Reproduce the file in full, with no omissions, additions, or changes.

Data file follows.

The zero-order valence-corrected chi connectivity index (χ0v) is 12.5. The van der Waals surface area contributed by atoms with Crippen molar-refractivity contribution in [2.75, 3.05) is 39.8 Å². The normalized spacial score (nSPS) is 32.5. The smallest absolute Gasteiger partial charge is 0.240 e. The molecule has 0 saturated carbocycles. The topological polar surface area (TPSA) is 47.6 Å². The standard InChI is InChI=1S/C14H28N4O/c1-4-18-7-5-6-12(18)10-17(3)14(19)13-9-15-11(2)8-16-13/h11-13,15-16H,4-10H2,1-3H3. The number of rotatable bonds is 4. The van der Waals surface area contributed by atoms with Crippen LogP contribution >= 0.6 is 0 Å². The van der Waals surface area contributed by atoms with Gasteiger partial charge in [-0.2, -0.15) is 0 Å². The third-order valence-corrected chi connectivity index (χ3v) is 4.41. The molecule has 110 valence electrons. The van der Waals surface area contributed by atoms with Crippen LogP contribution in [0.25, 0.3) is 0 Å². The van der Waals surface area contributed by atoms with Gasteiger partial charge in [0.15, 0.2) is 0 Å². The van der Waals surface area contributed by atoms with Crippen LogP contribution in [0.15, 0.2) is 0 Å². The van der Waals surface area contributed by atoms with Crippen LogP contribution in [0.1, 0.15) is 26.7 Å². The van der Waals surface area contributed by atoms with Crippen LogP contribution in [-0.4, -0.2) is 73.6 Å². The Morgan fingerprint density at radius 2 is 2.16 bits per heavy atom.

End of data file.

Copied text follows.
The zero-order valence-corrected chi connectivity index (χ0v) is 12.5. The van der Waals surface area contributed by atoms with Crippen molar-refractivity contribution in [2.75, 3.05) is 39.8 Å². The normalized spacial score (nSPS) is 32.5. The smallest absolute Gasteiger partial charge is 0.240 e. The molecule has 0 saturated carbocycles. The topological polar surface area (TPSA) is 47.6 Å². The standard InChI is InChI=1S/C14H28N4O/c1-4-18-7-5-6-12(18)10-17(3)14(19)13-9-15-11(2)8-16-13/h11-13,15-16H,4-10H2,1-3H3. The number of rotatable bonds is 4. The van der Waals surface area contributed by atoms with Crippen LogP contribution >= 0.6 is 0 Å². The van der Waals surface area contributed by atoms with Gasteiger partial charge in [-0.2, -0.15) is 0 Å². The third-order valence-corrected chi connectivity index (χ3v) is 4.41. The molecule has 110 valence electrons. The van der Waals surface area contributed by atoms with Crippen LogP contribution in [0.25, 0.3) is 0 Å². The van der Waals surface area contributed by atoms with Gasteiger partial charge in [0.15, 0.2) is 0 Å². The van der Waals surface area contributed by atoms with Crippen LogP contribution in [0.15, 0.2) is 0 Å². The van der Waals surface area contributed by atoms with Crippen LogP contribution in [0.1, 0.15) is 26.7 Å². The van der Waals surface area contributed by atoms with Crippen LogP contribution in [-0.4, -0.2) is 73.6 Å². The Morgan fingerprint density at radius 2 is 2.16 bits per heavy atom.